Jimmy Palmaro hasn’t been able to see for almost a decade. He’s 57 now, volunteering at the Colony South Brooklyn Houses in Brooklyn, N.Y., to teach kids reading and writing. Cane in hand, he may not have pictures to look at anymore, but he certainly has more than a thousand words to make up for it.
Known to his students as Mr. P, the former post office employee was formally diagnosed with retinitis pigmentosa when he was only 25. The disease is degenerative and inherited, characterized by a gradual deterioration of the photoreceptors in the eye. Palmaro first noticed his RP when he couldn’t adjust to low light levels at night. But rather than recede into an ever darkening world, he found a renewed passion in teaching.
Photographer Phyllis Dooney captured Palmaro’s love affair with teaching the written word in August of last year. Dooney spent six months shadowing Palmaro from his apartment to the school, and everywhere in between, documenting the relationships he’s formed with his students and members of the community.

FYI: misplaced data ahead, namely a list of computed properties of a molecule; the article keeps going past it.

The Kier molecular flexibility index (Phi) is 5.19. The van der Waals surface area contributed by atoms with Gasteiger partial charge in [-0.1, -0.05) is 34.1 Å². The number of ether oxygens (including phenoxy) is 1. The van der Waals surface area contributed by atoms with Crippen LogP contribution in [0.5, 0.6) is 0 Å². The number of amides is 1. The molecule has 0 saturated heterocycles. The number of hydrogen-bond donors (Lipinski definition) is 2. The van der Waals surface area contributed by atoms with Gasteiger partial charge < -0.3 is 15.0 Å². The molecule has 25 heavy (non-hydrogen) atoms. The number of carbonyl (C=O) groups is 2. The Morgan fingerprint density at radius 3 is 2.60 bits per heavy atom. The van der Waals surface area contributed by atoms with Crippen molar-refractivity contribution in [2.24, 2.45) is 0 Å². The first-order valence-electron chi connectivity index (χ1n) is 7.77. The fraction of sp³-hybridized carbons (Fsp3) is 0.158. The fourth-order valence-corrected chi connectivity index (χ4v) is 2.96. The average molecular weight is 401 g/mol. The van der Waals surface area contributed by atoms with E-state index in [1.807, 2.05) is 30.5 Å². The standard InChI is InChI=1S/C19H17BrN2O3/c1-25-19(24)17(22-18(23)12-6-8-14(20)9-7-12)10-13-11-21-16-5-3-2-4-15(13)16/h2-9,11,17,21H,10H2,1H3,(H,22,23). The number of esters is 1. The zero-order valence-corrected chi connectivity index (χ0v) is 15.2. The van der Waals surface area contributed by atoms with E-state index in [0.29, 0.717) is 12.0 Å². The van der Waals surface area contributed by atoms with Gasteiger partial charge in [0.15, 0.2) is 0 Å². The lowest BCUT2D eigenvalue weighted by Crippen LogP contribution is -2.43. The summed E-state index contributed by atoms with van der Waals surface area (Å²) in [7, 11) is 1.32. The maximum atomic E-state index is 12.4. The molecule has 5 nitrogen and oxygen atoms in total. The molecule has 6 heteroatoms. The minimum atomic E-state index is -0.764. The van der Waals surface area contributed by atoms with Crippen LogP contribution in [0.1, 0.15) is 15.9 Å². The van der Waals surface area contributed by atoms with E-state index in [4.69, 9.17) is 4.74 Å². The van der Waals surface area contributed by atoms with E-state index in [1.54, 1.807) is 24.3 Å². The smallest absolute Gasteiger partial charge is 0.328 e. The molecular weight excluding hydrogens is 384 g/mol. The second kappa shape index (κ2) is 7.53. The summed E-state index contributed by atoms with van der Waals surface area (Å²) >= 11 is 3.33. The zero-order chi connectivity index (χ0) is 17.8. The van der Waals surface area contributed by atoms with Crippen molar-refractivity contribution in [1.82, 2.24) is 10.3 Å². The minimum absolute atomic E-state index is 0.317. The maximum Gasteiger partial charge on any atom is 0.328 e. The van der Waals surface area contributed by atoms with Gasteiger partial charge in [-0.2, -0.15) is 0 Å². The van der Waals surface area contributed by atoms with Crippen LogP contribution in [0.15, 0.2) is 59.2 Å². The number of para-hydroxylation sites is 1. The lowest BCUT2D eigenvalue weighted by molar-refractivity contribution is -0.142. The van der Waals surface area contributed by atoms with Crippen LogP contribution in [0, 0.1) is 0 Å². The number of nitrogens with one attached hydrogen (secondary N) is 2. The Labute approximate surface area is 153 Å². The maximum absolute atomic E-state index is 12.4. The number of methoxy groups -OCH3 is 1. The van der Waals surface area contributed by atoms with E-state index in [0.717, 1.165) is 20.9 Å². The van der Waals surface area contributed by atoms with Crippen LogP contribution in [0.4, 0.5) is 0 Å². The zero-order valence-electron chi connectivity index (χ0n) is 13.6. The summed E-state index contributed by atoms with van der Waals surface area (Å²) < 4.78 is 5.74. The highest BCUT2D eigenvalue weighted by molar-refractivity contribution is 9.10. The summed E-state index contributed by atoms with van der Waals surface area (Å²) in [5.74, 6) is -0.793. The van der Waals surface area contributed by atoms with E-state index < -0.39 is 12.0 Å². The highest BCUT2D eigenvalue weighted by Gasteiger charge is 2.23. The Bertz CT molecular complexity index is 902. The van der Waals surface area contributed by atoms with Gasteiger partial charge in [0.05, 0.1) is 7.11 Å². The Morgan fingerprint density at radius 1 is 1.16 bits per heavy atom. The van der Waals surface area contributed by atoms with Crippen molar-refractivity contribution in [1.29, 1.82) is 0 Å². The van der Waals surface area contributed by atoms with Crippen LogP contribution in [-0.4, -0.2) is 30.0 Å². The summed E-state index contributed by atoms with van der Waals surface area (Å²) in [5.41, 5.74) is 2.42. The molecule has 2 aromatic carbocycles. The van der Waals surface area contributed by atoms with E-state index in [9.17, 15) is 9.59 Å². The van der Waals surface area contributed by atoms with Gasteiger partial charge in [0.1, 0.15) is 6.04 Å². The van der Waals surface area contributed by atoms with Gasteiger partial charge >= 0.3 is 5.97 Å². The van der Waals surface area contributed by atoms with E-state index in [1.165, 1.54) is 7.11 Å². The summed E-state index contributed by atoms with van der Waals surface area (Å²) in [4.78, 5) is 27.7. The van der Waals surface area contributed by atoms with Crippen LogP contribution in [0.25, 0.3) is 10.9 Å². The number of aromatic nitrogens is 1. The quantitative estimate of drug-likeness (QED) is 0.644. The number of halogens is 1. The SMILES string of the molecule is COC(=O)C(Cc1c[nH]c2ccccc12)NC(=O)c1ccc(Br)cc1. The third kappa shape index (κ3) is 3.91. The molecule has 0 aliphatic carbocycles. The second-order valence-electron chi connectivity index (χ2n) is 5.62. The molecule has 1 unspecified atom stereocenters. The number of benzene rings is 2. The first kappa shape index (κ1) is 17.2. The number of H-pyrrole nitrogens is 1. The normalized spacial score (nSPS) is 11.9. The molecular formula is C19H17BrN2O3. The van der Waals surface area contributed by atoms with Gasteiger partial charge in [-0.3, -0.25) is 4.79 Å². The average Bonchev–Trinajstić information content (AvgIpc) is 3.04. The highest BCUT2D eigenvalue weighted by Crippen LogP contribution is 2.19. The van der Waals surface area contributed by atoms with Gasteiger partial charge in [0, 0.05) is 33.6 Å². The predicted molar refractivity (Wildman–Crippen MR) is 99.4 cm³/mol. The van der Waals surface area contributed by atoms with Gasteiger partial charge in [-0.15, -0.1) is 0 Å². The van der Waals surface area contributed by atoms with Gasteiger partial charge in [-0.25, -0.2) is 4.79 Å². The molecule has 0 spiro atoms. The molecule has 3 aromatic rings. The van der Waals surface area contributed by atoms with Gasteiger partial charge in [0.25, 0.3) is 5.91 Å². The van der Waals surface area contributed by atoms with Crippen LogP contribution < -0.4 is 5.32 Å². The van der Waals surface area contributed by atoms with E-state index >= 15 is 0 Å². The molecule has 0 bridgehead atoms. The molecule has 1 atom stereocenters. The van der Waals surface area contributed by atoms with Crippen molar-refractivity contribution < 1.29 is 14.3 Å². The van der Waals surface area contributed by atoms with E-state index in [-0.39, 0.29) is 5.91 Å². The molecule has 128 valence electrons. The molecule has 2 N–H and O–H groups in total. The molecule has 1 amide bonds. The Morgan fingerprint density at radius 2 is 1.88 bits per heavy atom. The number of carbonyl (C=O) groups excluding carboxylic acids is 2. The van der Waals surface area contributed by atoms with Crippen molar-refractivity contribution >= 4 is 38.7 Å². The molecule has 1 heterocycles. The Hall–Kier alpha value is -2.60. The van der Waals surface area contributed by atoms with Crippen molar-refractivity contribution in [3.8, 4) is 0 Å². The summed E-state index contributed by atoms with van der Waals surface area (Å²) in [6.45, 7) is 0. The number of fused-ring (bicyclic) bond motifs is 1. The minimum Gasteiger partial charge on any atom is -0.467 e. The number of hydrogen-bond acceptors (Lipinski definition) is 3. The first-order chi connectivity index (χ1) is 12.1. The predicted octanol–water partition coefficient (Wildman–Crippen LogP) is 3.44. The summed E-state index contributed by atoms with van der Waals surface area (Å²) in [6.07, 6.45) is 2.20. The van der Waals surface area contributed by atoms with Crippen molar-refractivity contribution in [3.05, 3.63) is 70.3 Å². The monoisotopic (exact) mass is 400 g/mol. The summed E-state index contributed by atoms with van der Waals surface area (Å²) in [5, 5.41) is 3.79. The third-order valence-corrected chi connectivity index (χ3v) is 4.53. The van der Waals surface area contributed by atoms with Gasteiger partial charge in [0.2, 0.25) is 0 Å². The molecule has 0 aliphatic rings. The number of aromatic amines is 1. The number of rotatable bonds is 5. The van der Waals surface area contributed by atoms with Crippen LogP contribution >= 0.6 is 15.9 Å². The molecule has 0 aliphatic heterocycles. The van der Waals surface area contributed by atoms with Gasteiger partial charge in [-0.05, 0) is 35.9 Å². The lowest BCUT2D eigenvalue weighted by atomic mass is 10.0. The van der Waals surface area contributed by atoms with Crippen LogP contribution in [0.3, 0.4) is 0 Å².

As a teacher, he has specific strategies that he considers win-wins. For example, he requires students to read their assignment to him before trying to solve them. "They have to make the connection. They have to engage,” he told Dooney, according to The Huffington Post. “They have to do the work.”
Dooney compiled her photographs into an audio slideshow, with some video mixed in, and Palmaro’s narration on top of it. He’ll never get to see the final product, but he says he doesn’t need to. He already knows what it looks like. "I can't see the photos," he said, "but I can paint the pictures with my brain."
Palmaro encourages his students to take his blindness as a reason to be grateful, to understand that disabilities can actually turn into strengths, even if they weren’t your intention. "I tell my students, 'Don't let your limitations define you. Don't be shortsighted,’” he said, laughing at the pun. "I've gained things through my blindness that are not limitations."